O’Shares ETFs, the issuer founded by The Shark Tank’s Kevin O’Leary, has filed for five ETFs that rely on a quality growth smart-beta strategy, a departure from the quality dividend approach that its lineup has focused on. The five proposed ETFs include the following:
- O'Shares U.S. Large Cap Quality Growth ETF
- O'Shares U.S. Small Cap Quality Growth ETF
- O'Shares Global Internet Giants ETF
- O'Shares Robotics Quality Growth ETF
- O'Shares Artificial Intelligence Growth ETF
The two U.S. funds come with an expense ratio of 0.48%, while the three thematic ETFs charge 0.68%. All are set to list on the NYSE Arca.
Smart-Beta Thematic ETFs
While the quality growth approach is a definite departure for O’Shares, the thematic ETFs represent a largely uncharted area in ETFs. John Hancock launched multifactor sector funds, but O’Shares appears to be at the vanguard of multifactor thematic ETFs.
The “Internet Giants” ETF will focus on companies operating in the internet technology and internet commerce spaces, drawing components from the technology hardware, storage and peripherals, internet software and services, software, IT services, and internet and direct marketing retail industries.
The index selects its components from a universe of 2,500 global stocks. Those chosen must exhibit quality and growth characteristics, with quality determined by the monthly rate at which the company spends shareholder capital and companies that have too high of a spending rate excluded from consideration. Meanwhile, the growth factor is defined by revenue growth and the price-to-sales ratio relative to revenue growth, with companies scored on both of those metrics.
Companies in the index are weighted by a combination of modified market capitalization and growth scores. The index is rebalanced every quarter and reconstituted twice a year, according to the prospectus.
The robotics fund is designed along the same lines, with the exception that it selects its stocks from companies involved in the robotics industry in the areas of design, construction, operation, application and automation.
With the “Artificial Intelligence” fund, companies chosen for the index represent business activities related to the AI areas of visual perception or navigation; pattern recognition for identification; pattern recognition for prediction; strategy optimization or modeling; speech recognition; natural language translation or generation; and physical coordination. However, both the robotics and AI fund measure growth solely based on revenue growth, the prospectus says.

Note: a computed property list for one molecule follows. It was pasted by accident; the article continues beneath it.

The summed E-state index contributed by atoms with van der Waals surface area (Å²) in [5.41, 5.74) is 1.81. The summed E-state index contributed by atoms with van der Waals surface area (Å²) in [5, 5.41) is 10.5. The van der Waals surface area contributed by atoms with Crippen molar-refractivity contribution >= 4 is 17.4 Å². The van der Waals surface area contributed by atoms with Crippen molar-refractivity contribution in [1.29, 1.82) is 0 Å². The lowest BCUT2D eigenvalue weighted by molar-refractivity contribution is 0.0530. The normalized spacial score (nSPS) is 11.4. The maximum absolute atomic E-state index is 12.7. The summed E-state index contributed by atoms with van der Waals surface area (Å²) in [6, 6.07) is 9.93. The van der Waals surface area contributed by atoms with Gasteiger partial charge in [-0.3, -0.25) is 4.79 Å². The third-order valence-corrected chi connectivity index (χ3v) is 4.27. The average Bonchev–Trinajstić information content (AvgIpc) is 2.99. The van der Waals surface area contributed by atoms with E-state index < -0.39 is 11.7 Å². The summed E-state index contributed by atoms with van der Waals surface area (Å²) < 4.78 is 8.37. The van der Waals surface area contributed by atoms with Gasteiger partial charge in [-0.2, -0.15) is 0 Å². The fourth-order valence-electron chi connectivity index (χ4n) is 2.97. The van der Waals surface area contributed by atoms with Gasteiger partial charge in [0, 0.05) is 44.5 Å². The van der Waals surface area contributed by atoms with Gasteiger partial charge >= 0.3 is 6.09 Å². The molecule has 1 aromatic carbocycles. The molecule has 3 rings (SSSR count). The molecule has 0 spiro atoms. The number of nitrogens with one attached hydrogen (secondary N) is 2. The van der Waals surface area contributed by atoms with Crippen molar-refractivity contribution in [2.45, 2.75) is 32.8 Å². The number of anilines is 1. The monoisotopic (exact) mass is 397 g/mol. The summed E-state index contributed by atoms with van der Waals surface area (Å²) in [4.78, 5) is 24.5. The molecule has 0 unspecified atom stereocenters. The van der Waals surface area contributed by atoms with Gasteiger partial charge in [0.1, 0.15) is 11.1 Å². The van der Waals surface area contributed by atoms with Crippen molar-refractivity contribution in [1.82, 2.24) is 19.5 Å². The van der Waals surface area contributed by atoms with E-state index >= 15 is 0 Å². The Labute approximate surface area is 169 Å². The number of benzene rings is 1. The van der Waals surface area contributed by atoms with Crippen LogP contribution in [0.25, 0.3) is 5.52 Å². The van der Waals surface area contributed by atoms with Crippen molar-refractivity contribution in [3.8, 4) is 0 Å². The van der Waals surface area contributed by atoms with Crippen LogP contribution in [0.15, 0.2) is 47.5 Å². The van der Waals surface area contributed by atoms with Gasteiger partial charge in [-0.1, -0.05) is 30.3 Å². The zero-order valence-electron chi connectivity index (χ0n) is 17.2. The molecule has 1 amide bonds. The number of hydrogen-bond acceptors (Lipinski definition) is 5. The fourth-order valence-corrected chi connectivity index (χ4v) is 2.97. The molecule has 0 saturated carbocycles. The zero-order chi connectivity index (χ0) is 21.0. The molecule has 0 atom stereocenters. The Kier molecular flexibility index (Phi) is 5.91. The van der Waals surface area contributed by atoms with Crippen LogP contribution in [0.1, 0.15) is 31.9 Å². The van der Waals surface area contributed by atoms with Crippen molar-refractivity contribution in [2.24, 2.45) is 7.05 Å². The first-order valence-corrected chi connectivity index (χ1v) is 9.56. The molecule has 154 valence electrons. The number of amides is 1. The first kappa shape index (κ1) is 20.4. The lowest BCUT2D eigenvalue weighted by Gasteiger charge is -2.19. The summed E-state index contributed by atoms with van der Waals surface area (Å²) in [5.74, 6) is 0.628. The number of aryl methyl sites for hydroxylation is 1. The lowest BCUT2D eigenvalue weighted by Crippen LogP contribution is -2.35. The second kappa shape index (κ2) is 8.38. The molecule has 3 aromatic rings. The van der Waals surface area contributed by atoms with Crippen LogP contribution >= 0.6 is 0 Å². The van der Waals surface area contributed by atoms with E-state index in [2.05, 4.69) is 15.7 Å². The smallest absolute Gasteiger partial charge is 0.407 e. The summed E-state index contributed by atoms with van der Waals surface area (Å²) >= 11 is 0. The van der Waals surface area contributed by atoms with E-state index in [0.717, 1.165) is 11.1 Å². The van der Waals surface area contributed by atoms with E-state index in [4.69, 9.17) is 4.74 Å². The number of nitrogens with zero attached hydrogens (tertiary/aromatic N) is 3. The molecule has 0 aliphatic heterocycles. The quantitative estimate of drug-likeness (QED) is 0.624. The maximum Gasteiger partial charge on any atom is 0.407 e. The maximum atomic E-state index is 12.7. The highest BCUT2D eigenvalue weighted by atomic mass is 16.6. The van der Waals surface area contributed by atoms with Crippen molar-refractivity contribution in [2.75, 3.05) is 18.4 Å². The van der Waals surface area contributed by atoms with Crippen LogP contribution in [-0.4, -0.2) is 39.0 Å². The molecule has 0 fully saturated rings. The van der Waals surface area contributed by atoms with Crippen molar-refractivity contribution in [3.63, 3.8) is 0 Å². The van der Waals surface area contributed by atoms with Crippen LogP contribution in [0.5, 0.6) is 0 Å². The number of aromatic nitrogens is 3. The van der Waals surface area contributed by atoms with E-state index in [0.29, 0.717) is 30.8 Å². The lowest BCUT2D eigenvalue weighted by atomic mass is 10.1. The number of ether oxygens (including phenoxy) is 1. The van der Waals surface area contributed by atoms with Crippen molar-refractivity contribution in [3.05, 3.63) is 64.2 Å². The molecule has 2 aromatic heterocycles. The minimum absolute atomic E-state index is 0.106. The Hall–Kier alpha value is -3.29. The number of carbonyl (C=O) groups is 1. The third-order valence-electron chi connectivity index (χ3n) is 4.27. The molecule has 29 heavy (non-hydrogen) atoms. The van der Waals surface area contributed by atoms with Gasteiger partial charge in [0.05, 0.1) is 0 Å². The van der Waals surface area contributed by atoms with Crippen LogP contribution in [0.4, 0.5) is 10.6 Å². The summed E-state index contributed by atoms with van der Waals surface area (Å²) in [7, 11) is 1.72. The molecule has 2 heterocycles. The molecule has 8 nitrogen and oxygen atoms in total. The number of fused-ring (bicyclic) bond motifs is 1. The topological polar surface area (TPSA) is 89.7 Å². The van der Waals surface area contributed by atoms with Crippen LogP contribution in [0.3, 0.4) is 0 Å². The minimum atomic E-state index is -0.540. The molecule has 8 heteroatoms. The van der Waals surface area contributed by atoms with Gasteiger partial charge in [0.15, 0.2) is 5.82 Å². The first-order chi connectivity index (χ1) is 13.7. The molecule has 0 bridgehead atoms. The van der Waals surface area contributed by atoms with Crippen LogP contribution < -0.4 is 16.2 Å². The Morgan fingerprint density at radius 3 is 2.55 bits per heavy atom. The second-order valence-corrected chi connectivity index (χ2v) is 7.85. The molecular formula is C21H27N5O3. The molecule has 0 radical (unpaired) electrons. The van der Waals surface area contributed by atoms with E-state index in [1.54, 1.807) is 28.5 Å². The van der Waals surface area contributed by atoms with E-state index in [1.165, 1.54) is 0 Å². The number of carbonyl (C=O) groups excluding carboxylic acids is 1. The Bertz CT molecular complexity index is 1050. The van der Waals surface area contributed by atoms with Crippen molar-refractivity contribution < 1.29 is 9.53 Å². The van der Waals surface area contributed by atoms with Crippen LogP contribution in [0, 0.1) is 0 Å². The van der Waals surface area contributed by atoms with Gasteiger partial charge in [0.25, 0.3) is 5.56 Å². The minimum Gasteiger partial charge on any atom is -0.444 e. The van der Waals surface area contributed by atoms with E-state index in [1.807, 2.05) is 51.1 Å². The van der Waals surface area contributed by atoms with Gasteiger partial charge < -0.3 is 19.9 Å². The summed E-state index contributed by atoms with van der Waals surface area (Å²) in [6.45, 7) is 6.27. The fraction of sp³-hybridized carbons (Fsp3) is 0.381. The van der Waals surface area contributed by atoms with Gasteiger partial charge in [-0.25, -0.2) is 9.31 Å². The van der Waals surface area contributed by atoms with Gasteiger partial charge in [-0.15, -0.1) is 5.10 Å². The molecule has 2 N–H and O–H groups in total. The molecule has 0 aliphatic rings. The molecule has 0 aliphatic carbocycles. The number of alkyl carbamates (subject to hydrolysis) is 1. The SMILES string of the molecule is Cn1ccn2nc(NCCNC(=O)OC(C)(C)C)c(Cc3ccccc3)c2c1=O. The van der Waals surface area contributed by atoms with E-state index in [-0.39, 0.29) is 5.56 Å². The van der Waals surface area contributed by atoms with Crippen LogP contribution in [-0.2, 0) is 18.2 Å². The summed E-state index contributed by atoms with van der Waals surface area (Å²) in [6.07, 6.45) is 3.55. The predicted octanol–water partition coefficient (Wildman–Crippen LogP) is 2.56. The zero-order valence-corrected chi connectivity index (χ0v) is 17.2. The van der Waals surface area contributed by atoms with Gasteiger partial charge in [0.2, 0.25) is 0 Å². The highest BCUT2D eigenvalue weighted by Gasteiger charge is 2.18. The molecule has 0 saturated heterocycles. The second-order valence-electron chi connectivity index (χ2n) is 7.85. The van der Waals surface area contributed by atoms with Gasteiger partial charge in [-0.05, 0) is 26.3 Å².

The U.S. large-cap index covers the largest 500 stocks in the U.S. based on market capitalization, while the small-cap ETF selects its stocks from the 2,500 companies that fall below the largest 500 U.S. companies in terms of market capitalization.
For these two funds, the quality factor is measured using profitability, leverage and cash flow yield. The growth factor is measured by earnings and revenue growth. Stocks are scored on both the quality and growth factors, and the scores are combined to determine rankings. The stocks with the highest rankings in their respective sectors are included in the index. Weightings are determined by a combination of market capitalization and quality/growth scores.
Quality and growth factors are not typically combined in the smart-beta space, but could appeal to certain investors looking to temper their growth exposure with a feature that screens out low-quality companies and potentially blunts the risk associated with growth strategies.
Contact Heather Bell at [email protected]